Overdose may lead to fluid overload and hyperviscosity. Patients at particular risk of complications of fluid overload and hyperviscosity include elderly patients and patients with cardiac or renal impairment.
FLEBOGAMMA DIF- immune globulin (human) injection, solution
- Flebogamma 5% DIF is contraindicated in patients who have had a history of anaphylactic or severe systemic hypersensitivity reactions to the administration of human immune globulin.
- Flebogamma 5% DIF is contraindicated in IgA-deficient patients with antibodies to IgA and a history of hypersensitivity. (see WARNINGS AND PRECAUTIONS)
Mechanism Of Action
Flebogamma 5% DIF, immune globulin intravenous (human), is a replacement therapy for PI. It supplies a broad spectrum of opsonizing and neutralizing IgG antibodies against a wide variety of bacterial and viral agents. Flebogamma 5% DIF also contains a spectrum of antibodies capable of reacting with cells such as erythrocytes. The role of these antibodies and the mechanisms of action of IgG in Flebogamma 5% DIF have not been fully elucidated.
In the clinical study assessing safety and efficacy in PI, Flebogamma 5% DIF was administered as an IV infusion (300-600 mg per kg) to subjects every 3 (n = 8) or 4 (n = 12) weeks for 12 months. The pharmacokinetics of total IgG was determined after the 7th infusion for the 3-week dosing interval and after the 5th infusion for the 4-week dosing interval (Table 3).
Table 3: Pharmacokinetic Variables of Total IgG in
Subjects with PI
|Variable||3-Week Dosing Interval (n = 8)||4-Week Dosing Interval (n = 12)|
|Mean [Range]||SD||Mean [Range]||SD|
|AUCo - last(day-mg/dL)||31,159
|Trough IgG level (mg/dL)b||951.38
|a This half-life is an apparent value derived
from a period of measurement of 28 days.
b For subjects on the 3-week schedule, the average of the trough levels from Infusion 7 to the end of the study was calculated; for those on a 4 -week schedule, the average of the trough levels from Infusion 5 to the end of the study was calculated. The means of the subject means are presented in this table.
There were 3 adolescent (up to 16 years of age) subjects who underwent pharmacokinetic testing, all of whom were on the 3-week infusion schedule. There were no clinically relevant differences among the adults and adolescents that were tested.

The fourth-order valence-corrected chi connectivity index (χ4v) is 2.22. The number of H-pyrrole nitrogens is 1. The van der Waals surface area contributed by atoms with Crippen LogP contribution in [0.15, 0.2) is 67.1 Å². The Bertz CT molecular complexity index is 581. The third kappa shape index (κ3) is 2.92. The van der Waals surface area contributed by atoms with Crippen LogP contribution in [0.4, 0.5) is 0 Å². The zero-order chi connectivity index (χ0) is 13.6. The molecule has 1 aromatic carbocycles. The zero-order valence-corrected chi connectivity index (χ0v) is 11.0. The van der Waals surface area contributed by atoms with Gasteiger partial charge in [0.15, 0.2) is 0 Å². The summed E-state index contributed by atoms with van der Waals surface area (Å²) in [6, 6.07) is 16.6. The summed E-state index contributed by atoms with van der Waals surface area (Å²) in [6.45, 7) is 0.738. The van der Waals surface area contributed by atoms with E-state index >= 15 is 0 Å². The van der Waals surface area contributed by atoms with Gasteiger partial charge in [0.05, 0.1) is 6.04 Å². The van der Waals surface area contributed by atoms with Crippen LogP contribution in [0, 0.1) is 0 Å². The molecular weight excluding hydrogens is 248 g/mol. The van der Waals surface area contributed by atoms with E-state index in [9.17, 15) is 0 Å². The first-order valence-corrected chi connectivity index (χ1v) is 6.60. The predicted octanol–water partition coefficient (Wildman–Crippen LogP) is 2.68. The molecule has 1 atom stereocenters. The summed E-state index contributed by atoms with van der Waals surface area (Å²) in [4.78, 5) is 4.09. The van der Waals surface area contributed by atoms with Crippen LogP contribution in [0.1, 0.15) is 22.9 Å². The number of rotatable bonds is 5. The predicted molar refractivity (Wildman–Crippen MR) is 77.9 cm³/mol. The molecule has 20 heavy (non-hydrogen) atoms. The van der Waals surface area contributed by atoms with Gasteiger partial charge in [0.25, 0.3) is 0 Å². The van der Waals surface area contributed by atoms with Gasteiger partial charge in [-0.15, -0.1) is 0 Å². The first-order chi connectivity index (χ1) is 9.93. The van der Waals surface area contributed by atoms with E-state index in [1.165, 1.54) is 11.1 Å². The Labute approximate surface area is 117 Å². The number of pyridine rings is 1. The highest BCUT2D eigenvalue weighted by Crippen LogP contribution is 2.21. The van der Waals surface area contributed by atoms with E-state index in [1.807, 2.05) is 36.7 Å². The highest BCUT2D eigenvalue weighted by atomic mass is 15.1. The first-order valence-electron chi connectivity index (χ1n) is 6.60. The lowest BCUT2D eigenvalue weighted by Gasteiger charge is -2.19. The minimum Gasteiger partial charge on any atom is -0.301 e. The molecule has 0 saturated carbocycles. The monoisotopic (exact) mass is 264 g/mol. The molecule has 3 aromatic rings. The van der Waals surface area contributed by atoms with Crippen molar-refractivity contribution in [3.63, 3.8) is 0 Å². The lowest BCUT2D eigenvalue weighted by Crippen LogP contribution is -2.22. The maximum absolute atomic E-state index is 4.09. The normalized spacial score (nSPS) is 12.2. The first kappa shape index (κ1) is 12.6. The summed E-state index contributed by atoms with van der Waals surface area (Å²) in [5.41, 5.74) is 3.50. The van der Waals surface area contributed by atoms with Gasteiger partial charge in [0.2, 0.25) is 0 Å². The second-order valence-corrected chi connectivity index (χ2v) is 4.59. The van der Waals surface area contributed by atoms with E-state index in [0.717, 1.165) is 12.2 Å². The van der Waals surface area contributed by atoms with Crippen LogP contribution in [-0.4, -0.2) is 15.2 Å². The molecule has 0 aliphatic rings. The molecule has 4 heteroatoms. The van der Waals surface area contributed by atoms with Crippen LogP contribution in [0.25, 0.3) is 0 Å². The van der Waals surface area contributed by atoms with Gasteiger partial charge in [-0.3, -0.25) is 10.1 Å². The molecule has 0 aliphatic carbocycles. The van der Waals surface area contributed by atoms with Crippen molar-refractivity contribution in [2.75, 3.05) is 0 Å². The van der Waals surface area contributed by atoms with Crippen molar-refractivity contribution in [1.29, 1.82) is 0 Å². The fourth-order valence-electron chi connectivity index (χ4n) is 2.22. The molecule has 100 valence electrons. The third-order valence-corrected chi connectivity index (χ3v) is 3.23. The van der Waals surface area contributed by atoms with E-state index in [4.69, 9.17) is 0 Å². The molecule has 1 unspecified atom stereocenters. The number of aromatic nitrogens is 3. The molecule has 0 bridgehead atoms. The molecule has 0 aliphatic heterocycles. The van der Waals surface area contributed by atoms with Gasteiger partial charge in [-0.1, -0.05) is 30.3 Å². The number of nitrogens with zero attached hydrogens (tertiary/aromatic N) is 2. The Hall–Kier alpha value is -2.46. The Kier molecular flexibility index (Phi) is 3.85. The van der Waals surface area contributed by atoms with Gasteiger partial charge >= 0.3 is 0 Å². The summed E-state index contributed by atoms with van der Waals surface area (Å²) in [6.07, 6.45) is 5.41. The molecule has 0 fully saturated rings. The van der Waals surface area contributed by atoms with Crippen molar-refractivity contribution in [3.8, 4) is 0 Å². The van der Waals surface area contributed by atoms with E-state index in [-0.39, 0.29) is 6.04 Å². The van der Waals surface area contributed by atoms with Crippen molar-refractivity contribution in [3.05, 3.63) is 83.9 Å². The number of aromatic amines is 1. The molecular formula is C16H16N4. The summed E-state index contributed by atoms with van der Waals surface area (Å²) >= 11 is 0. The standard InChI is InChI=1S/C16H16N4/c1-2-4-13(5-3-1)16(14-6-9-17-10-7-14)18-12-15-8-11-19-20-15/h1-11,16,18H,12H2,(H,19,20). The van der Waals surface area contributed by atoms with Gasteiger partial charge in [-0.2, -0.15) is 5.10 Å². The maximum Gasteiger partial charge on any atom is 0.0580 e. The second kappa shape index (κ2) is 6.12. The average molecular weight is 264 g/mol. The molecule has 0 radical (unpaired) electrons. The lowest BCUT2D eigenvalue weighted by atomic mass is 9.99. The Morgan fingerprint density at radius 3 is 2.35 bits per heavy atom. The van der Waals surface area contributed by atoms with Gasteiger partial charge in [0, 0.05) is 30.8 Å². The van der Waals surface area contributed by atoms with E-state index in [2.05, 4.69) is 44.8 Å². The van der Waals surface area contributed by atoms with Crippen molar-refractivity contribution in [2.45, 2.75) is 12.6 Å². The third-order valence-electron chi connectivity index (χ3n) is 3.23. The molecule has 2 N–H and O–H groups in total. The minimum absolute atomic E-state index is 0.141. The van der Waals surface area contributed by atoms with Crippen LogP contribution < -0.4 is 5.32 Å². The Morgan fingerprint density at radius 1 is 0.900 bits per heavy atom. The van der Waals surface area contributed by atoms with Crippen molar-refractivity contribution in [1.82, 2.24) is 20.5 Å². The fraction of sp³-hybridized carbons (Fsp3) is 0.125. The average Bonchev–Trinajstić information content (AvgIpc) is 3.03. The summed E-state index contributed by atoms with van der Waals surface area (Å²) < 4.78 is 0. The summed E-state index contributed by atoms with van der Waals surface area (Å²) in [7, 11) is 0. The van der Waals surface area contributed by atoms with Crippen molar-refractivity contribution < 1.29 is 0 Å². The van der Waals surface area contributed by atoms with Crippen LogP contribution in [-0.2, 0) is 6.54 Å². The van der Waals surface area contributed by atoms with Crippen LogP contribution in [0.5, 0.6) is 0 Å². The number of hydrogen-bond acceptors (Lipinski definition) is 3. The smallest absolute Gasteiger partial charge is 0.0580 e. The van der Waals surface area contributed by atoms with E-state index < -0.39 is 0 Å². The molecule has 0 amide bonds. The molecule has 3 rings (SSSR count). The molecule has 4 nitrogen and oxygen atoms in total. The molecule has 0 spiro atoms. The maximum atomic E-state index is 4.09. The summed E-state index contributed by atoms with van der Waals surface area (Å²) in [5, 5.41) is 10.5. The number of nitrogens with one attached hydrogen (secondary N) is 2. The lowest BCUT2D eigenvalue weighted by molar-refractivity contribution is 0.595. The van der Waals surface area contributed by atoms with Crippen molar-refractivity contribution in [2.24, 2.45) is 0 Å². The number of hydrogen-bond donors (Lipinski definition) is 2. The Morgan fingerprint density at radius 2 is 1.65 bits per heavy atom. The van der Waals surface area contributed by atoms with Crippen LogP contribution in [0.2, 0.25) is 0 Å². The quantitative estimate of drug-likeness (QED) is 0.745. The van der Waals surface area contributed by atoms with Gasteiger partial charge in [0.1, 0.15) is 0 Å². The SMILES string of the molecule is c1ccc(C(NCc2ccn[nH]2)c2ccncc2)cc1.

Animal Toxicology And/Or Pharmacology
Acute toxicity studies were performed in mice and rats at doses up to 2.5 g per kg body weight with infusion rates 6-37 times higher than the maximum rates recommended for humans. The most common clinical observations in mice studies were piloerection, ptosis, ataxia, and increase in respiration all lasting 90 minutes or less. No relevant adverse effects could be confirmed affecting respiratory, circulatory, renal, autonomic and central nervous systems, somatomotor activity, and behavior of the treated mice and rats.
Five of the 25 rats treated with the highest dose, approximately 8 times the maximum infusion rate recommended for humans, showed a transient “reddish urine” sign which was not confirmed as a relevant toxicity-causing phenomenon after renal macroscopic and microscopic analysis. This phenomenon was ascribed to hemolysis when serum was analyzed, suggesting a possible relation to cross reactivity of rodent red cells with human antibodies. No “reddish urine” was detected in any mouse, a much smaller animal where the rate of infusion was comparatively much higher than in rats.
The macroscopic inspection of all treated mice did not show any renal alteration.
A multicenter, open-label, historically controlled study was conducted in the United States to assess the efficacy, safety, and pharmacokinetics of Flebogamma 5% DIF in adult and pediatric subjects with PI. A total of 46 subjects aged 15-75 years (63% male, 37% female) were enrolled and treated with Flebogamma 5% DIF at a dose of 300-600 mg per kg per infusion every 3-4 weeks for 12 months.
Since the subjects in the clinical study were assigned to two different treatment intervals (3-week vs. 4- week infusion schedules), the dosage had to be adjusted to ensure that the subjects received approximately the same dosage on an annualized basis. Therefore, subjects in the 3-week schedule received 75% of the monthly (4-week) dosage per infusion. This resulted in a mean annualized dosage of 451 mg per kg per month for subjects in the 3-week schedule (n=13, range 288-588 mg per kg per month) and 448 mg per kg per month for subjects in the 4-week schedule (n=33, range 298-591 mg per kg per month).